- How this new world has different ‘rules’ for survival (this is KEY – no matter if your special world is an emotional struggle or an intellectual one.)
In the Special World of memoir, the conditions of survival change.
You (the heroine) must learn to survive in a new way – you must rise to the challenge and you must find allies, mentors, and magical, unique and untapped forces within yourself. You show these to the reader through the tests and trials of the Special World.
This all might sound a bit Game of Thrones, but the two worlds are imperative in your memoir, particularly if you’re struggling with structure.
Almost like a musical song, when you reach the climax of the Second Act and start to move towards a ‘return’ to the ordinary world (but with some key changes, which I’ll explore in another blog post), the reader needs to know that the Special World has changed you. They need to see that. You move back through your Ordinary World, differently.
How the two worlds can help you frame your personal story:
How clarifying the two worlds helped me write A Letter From Paris is that I was able to identify the ‘threshold’ I had to cross, that the Special World was the Library full of dad’s manuscripts, letters and books. That helped me make decisions about information I included about how reluctant I’d always been to enter that Special World, and where to end the first Act.
I was reluctant to enter this world, because I had to learn new methods of survival. The mass of material gave me a different ‘truth’ about my parents (survival) than what I’d previously known and how I’d previously framed my family story (the memoir’s ‘Ordinary World’).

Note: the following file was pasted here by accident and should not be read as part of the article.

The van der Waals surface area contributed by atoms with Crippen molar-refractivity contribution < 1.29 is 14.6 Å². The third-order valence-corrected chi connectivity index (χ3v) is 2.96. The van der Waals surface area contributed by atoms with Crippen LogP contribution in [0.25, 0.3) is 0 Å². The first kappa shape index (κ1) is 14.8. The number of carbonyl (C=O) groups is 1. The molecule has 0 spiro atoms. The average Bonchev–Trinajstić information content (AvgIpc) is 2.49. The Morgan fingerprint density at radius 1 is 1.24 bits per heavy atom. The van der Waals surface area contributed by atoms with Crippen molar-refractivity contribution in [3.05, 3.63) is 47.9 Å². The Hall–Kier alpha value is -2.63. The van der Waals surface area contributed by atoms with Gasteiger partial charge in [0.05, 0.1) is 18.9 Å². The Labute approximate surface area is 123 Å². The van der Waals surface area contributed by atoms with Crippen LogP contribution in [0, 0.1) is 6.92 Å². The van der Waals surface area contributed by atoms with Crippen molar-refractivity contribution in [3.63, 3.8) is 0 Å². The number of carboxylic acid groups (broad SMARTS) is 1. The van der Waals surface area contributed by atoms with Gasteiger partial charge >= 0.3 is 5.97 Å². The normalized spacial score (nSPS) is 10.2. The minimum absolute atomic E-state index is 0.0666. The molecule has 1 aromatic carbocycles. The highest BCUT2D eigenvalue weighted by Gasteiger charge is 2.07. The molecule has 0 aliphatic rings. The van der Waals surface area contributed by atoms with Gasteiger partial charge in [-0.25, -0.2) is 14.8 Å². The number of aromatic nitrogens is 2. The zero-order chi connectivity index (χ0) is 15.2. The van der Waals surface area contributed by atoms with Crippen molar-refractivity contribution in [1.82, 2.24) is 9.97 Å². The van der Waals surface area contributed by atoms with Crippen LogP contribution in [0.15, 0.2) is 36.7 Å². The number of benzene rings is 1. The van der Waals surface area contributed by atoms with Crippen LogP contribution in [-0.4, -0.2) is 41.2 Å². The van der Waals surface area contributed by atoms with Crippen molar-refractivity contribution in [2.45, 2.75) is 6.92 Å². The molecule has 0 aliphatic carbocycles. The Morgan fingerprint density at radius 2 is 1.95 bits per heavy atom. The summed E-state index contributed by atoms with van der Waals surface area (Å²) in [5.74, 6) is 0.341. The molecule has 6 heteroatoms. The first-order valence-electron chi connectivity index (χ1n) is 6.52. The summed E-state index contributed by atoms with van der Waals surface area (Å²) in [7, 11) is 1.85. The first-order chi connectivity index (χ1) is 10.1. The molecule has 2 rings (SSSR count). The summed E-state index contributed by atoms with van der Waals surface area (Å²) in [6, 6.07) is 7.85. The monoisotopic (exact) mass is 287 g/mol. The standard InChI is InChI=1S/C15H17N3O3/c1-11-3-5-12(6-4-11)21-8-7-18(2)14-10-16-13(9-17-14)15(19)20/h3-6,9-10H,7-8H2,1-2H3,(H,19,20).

TIP: The heroine is usually reluctant to enter the Special World.
PROMPT: How can you show the reader why you never previously wanted to cross the threshold to the ‘special world’ in your memoir? Put that in your opening chapters. Had you tried, before, and failed? Why? What hurt you, what parts of that world were never available to you…?
Moving through the Special World will make up the majority of your memoir’s pages. It will be full of tests, trials and tribulations.
What is the Special World in your memoir?
For me in A Letter From Paris, for example, it was the library with all its archives (the “boxes of snakes” I’d been reluctant to put my hands in, for years). Perhaps, for you, it’s the new world you enter when you’re also given a key piece of information. Or, if it’s a travel memoir, you may literally be in a new place.
Usually the heroine finishes the story (after facing possible death in the special world) with some kind of treasure or ‘elixir’.
But those trials and tribulations – and all you learned, facing battles and learning to survive in the special world – are key to getting that pot of gold. The reader needs that post of gold. Every satisfying story has a pot of gold at the end – and i don’t mean happily ever after, but something has to change from the beginning of the story to the end. Stasis is not story.
Writing prompts about the special world:
- How did the rules of survival change from the ordinary world?
- How did you face death – figuratively or literally? What did you learn?
- What , when and how were you reluctant to enter the special world?
- How did the special world contrast with your ‘normal’, at the beginning of the memoir?
- When and how did you cross the ‘threshold’ into fully embracing this Special World?